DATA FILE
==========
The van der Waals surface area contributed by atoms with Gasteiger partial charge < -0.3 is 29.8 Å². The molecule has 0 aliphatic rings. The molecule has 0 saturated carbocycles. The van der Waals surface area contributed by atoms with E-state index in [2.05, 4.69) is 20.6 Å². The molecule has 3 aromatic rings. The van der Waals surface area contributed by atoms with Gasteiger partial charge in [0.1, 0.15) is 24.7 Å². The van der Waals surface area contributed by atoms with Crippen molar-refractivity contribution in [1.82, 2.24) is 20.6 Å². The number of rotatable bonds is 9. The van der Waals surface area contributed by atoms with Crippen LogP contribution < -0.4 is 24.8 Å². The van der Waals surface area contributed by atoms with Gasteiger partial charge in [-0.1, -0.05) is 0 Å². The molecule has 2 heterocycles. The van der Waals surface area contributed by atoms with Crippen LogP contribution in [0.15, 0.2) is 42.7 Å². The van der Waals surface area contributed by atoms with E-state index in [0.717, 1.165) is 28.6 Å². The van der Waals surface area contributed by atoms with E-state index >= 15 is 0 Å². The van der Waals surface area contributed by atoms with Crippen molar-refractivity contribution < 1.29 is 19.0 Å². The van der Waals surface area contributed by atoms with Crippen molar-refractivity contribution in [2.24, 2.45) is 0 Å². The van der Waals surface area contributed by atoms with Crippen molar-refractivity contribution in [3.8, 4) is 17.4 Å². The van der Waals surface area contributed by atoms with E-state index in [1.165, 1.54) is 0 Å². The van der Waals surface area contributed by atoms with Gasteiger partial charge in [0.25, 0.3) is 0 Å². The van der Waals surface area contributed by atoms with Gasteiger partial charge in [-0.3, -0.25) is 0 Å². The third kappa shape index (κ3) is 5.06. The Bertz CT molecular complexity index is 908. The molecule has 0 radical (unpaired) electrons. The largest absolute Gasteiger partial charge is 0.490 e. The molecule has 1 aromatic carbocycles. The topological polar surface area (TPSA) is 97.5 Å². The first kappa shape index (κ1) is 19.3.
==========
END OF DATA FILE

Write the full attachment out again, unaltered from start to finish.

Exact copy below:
The van der Waals surface area contributed by atoms with Gasteiger partial charge < -0.3 is 29.8 Å². The molecule has 0 aliphatic rings. The molecule has 0 saturated carbocycles. The van der Waals surface area contributed by atoms with E-state index in [2.05, 4.69) is 20.6 Å². The molecule has 3 aromatic rings. The van der Waals surface area contributed by atoms with Gasteiger partial charge in [0.1, 0.15) is 24.7 Å². The van der Waals surface area contributed by atoms with Crippen molar-refractivity contribution in [1.82, 2.24) is 20.6 Å². The number of rotatable bonds is 9. The van der Waals surface area contributed by atoms with Crippen LogP contribution < -0.4 is 24.8 Å². The van der Waals surface area contributed by atoms with Gasteiger partial charge in [-0.1, -0.05) is 0 Å². The molecule has 2 heterocycles. The van der Waals surface area contributed by atoms with Crippen LogP contribution in [0.15, 0.2) is 42.7 Å². The van der Waals surface area contributed by atoms with E-state index in [0.717, 1.165) is 28.6 Å². The van der Waals surface area contributed by atoms with E-state index >= 15 is 0 Å². The van der Waals surface area contributed by atoms with Crippen molar-refractivity contribution < 1.29 is 19.0 Å². The van der Waals surface area contributed by atoms with Crippen molar-refractivity contribution in [2.24, 2.45) is 0 Å². The van der Waals surface area contributed by atoms with Crippen molar-refractivity contribution in [3.8, 4) is 17.4 Å². The van der Waals surface area contributed by atoms with E-state index in [1.165, 1.54) is 0 Å². The van der Waals surface area contributed by atoms with Gasteiger partial charge in [0.25, 0.3) is 0 Å². The van der Waals surface area contributed by atoms with Gasteiger partial charge in [-0.3, -0.25) is 0 Å². The third kappa shape index (κ3) is 5.06. The Bertz CT molecular complexity index is 908. The molecule has 0 radical (unpaired) electrons. The largest absolute Gasteiger partial charge is 0.490 e. The molecule has 1 aromatic carbocycles. The topological polar surface area (TPSA) is 97.5 Å². The first kappa shape index (κ1) is 19.3.